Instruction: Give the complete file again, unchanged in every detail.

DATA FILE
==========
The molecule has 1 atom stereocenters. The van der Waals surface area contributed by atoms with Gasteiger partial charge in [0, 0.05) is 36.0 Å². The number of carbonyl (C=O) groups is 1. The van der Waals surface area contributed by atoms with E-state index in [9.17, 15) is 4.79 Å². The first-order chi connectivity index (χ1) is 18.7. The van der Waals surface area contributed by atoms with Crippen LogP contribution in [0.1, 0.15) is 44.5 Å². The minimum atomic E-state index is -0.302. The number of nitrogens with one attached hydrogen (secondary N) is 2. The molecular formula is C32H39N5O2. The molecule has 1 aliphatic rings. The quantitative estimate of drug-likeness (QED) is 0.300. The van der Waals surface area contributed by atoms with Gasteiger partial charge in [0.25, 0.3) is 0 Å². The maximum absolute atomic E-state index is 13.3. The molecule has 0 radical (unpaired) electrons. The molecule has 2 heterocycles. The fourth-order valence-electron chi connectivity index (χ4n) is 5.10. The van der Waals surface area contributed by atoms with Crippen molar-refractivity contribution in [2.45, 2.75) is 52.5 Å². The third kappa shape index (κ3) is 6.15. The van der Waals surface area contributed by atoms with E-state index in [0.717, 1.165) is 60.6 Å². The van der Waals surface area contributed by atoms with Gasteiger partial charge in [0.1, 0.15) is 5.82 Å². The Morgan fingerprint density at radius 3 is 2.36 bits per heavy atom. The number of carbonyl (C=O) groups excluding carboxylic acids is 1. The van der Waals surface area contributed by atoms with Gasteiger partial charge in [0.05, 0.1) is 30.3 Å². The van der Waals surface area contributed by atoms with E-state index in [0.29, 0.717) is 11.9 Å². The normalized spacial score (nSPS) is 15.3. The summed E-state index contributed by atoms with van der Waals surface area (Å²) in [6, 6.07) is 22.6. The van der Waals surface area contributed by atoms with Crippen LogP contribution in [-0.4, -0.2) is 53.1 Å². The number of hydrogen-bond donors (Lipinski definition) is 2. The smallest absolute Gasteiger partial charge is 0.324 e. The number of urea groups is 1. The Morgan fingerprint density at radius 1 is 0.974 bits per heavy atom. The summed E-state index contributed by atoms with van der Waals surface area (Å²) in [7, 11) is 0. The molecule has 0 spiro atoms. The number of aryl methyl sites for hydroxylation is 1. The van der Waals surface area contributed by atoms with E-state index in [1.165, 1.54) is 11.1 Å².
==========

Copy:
The molecule has 1 atom stereocenters. The van der Waals surface area contributed by atoms with Gasteiger partial charge in [0, 0.05) is 36.0 Å². The number of carbonyl (C=O) groups is 1. The van der Waals surface area contributed by atoms with E-state index in [9.17, 15) is 4.79 Å². The first-order chi connectivity index (χ1) is 18.7. The van der Waals surface area contributed by atoms with Crippen LogP contribution in [0.1, 0.15) is 44.5 Å². The minimum atomic E-state index is -0.302. The number of nitrogens with one attached hydrogen (secondary N) is 2. The molecular formula is C32H39N5O2. The molecule has 1 aliphatic rings. The quantitative estimate of drug-likeness (QED) is 0.300. The van der Waals surface area contributed by atoms with Gasteiger partial charge in [0.25, 0.3) is 0 Å². The maximum absolute atomic E-state index is 13.3. The molecule has 0 radical (unpaired) electrons. The molecule has 2 heterocycles. The fourth-order valence-electron chi connectivity index (χ4n) is 5.10. The van der Waals surface area contributed by atoms with Crippen molar-refractivity contribution in [2.45, 2.75) is 52.5 Å². The third kappa shape index (κ3) is 6.15. The van der Waals surface area contributed by atoms with E-state index in [0.717, 1.165) is 60.6 Å². The van der Waals surface area contributed by atoms with Gasteiger partial charge in [0.1, 0.15) is 5.82 Å². The Morgan fingerprint density at radius 3 is 2.36 bits per heavy atom. The number of carbonyl (C=O) groups excluding carboxylic acids is 1. The van der Waals surface area contributed by atoms with Gasteiger partial charge in [0.05, 0.1) is 30.3 Å². The van der Waals surface area contributed by atoms with E-state index in [0.29, 0.717) is 11.9 Å². The normalized spacial score (nSPS) is 15.3. The summed E-state index contributed by atoms with van der Waals surface area (Å²) in [6, 6.07) is 22.6. The van der Waals surface area contributed by atoms with Crippen LogP contribution in [-0.4, -0.2) is 53.1 Å². The number of hydrogen-bond donors (Lipinski definition) is 2. The smallest absolute Gasteiger partial charge is 0.324 e. The number of urea groups is 1. The Morgan fingerprint density at radius 1 is 0.974 bits per heavy atom. The summed E-state index contributed by atoms with van der Waals surface area (Å²) in [7, 11) is 0. The molecule has 0 spiro atoms. The number of aryl methyl sites for hydroxylation is 1. The van der Waals surface area contributed by atoms with E-state index in [1.165, 1.54) is 11.1 Å².